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Current 5/1 ARM rates

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Today's 5/1 ARM loan rates

Lenders nationwide provide weekday mortgage rates to our comprehensive national survey to bring you the most current rates available. Here you can see the latest marketplace average rates for a wide variety of purchase loans. The interest rate table below is updated daily to give you the most current purchase rates when choosing a home loan. APRs and rates are based on no existing relationship or automatic payments. For these averages, the customer profile includes a 740 FICO score and a single-family residence. To learn more, see understanding Bankrate rate averages.

Product Interest Rate APR
5/1 ARM 5.33% 6.87%
7/1 ARM 6.07% 6.47%
10/1 ARM 6.30% 6.45%

Rates as of Friday, October 07, 2022 at 6:30 AM

What is a 5/1 ARM loan?

As the name suggests, the interest rate on an adjustable-rate mortgage, or ARM, changes over time. For a five-year ARM, the introductory rate stays the same for five years. The rate can change once a year after the initial fixed period, and the new rate will be pegged to market conditions at the time of the adjustment. Essentially: If rates on new mortgages are lower than your current rate when your adjustment hits, your ARM rate and monthly payment will go down. If rates are higher, your rate and costs will go up.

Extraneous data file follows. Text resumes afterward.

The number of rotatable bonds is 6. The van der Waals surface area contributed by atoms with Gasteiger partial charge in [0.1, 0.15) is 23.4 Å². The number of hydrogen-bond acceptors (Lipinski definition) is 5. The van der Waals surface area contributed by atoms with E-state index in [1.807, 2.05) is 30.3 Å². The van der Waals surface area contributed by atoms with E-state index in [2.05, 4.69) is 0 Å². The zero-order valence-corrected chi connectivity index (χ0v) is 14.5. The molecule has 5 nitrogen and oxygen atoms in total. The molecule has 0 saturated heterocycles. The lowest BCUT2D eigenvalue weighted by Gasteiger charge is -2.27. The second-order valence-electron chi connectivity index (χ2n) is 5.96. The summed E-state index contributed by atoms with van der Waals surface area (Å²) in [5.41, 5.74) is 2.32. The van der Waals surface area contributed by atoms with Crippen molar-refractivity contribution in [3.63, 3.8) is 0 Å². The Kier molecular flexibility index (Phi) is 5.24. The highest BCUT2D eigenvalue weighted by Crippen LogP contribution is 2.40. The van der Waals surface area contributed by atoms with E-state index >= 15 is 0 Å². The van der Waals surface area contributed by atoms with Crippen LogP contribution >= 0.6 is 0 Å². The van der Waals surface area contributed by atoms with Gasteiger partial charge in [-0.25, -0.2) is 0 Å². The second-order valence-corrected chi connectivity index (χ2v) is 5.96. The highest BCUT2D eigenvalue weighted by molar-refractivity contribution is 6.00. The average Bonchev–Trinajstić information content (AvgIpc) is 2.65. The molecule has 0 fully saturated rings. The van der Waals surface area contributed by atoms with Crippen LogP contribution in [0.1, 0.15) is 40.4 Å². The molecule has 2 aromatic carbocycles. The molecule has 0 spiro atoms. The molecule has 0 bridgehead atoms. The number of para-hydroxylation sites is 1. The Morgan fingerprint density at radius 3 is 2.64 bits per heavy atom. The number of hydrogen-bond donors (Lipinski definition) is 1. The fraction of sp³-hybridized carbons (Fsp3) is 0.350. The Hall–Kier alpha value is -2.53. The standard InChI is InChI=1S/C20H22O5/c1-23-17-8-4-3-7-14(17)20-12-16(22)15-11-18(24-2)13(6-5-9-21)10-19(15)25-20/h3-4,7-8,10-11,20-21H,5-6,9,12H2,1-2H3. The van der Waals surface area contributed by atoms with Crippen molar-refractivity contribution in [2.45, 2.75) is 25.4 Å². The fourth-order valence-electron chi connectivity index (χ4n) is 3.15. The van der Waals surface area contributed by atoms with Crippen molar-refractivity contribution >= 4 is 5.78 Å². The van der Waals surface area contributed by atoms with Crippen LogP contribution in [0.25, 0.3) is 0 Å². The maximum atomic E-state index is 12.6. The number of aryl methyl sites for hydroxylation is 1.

How does a 5/1 ARM work?

The amortization schedule is the same as for a 30-year mortgage. The interest rate will remain steady for the first five years, and then adjust annually after that. The variable interest rate after the fifth year is determined by a market index. With mortgage rates rising from their pandemic lows, existing ARM holders are likely to see their payments go up if they’re in their adjustment period.

>>Read more about how an ARM loan works.

Pros and cons of a 5/1 ARM

As with most financial products, 5/1 ARMs have their benefits and drawbacks. Here are the key things to know:

Pros:

  • It has lower rates and payments early in the loan term
  • Borrowers may be able to qualify for a larger mortgage thanks to lower initial payments
  • Borrowers may be able to invest their monthly savings
  • It offers a cheaper way for borrowers who don’t plan on living in one place for very long to buy a house

Cons:

  • Rates and payments can rise significantly over the life of the loan
  • Some annual caps don’t apply to the initial loan adjustment, making it difficult to swallow that first reset
  • These loans are more complex, so borrowers need to be more active and savvy in managing their accounts

5/1 ARM FAQs

Learn more about adjustable-rate mortgages

Written by: Jeff Ostrowski, senior mortgage reporter for Bankrate

Jeff Ostrowski covers mortgages and the housing market. Before joining Bankrate in 2020, he wrote about real estate and the economy for the Palm Beach Post and the South Florida Business Journal.

Read more from Jeff Ostrowski